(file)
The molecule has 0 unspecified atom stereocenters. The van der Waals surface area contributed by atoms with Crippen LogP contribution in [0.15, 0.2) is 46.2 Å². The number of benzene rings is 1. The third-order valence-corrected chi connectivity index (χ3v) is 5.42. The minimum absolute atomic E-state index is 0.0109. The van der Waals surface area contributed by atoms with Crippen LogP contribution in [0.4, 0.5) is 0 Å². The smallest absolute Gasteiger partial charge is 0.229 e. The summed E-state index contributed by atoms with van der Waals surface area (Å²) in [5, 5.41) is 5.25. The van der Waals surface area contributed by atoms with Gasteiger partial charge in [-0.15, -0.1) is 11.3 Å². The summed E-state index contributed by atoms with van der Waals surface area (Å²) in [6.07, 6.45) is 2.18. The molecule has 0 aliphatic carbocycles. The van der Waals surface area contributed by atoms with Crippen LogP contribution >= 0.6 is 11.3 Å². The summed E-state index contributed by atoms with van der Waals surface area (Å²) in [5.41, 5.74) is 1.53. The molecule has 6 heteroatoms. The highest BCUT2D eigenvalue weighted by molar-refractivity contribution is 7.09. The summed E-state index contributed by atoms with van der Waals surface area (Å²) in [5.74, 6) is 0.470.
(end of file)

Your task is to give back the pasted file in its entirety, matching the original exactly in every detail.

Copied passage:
The molecule has 0 unspecified atom stereocenters. The van der Waals surface area contributed by atoms with Crippen LogP contribution in [0.15, 0.2) is 46.2 Å². The number of benzene rings is 1. The third-order valence-corrected chi connectivity index (χ3v) is 5.42. The minimum absolute atomic E-state index is 0.0109. The van der Waals surface area contributed by atoms with Crippen LogP contribution in [0.4, 0.5) is 0 Å². The smallest absolute Gasteiger partial charge is 0.229 e. The summed E-state index contributed by atoms with van der Waals surface area (Å²) in [5, 5.41) is 5.25. The van der Waals surface area contributed by atoms with Gasteiger partial charge in [-0.15, -0.1) is 11.3 Å². The summed E-state index contributed by atoms with van der Waals surface area (Å²) in [6.07, 6.45) is 2.18. The molecule has 0 aliphatic carbocycles. The van der Waals surface area contributed by atoms with Crippen LogP contribution >= 0.6 is 11.3 Å². The summed E-state index contributed by atoms with van der Waals surface area (Å²) in [5.41, 5.74) is 1.53. The molecule has 6 heteroatoms. The highest BCUT2D eigenvalue weighted by molar-refractivity contribution is 7.09. The summed E-state index contributed by atoms with van der Waals surface area (Å²) in [5.74, 6) is 0.470.